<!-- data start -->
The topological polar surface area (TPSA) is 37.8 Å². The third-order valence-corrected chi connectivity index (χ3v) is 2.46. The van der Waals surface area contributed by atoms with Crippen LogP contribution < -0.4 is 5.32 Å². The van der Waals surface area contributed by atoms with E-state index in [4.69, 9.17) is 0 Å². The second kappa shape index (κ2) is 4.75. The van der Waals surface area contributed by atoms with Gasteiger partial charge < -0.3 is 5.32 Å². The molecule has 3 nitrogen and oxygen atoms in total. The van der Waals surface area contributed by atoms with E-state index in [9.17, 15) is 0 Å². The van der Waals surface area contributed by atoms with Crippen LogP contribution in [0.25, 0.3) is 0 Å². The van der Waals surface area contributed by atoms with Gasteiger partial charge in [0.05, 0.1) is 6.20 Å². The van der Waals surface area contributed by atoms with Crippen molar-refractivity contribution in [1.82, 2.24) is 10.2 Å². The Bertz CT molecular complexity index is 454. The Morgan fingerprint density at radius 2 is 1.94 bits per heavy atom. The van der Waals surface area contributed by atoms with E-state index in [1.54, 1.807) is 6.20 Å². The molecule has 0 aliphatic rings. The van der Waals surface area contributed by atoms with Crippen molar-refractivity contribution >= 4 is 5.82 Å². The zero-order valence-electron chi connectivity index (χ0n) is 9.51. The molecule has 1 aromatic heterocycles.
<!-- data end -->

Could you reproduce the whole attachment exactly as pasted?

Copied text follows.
The topological polar surface area (TPSA) is 37.8 Å². The third-order valence-corrected chi connectivity index (χ3v) is 2.46. The van der Waals surface area contributed by atoms with Crippen LogP contribution < -0.4 is 5.32 Å². The van der Waals surface area contributed by atoms with E-state index in [4.69, 9.17) is 0 Å². The second kappa shape index (κ2) is 4.75. The van der Waals surface area contributed by atoms with Gasteiger partial charge < -0.3 is 5.32 Å². The molecule has 3 nitrogen and oxygen atoms in total. The van der Waals surface area contributed by atoms with E-state index in [9.17, 15) is 0 Å². The van der Waals surface area contributed by atoms with Crippen LogP contribution in [0.25, 0.3) is 0 Å². The van der Waals surface area contributed by atoms with Gasteiger partial charge in [0.05, 0.1) is 6.20 Å². The van der Waals surface area contributed by atoms with Crippen molar-refractivity contribution in [1.82, 2.24) is 10.2 Å². The Bertz CT molecular complexity index is 454. The Morgan fingerprint density at radius 2 is 1.94 bits per heavy atom. The van der Waals surface area contributed by atoms with E-state index in [1.54, 1.807) is 6.20 Å². The molecule has 0 aliphatic rings. The van der Waals surface area contributed by atoms with Crippen molar-refractivity contribution >= 4 is 5.82 Å². The zero-order valence-electron chi connectivity index (χ0n) is 9.51. The molecule has 1 aromatic heterocycles.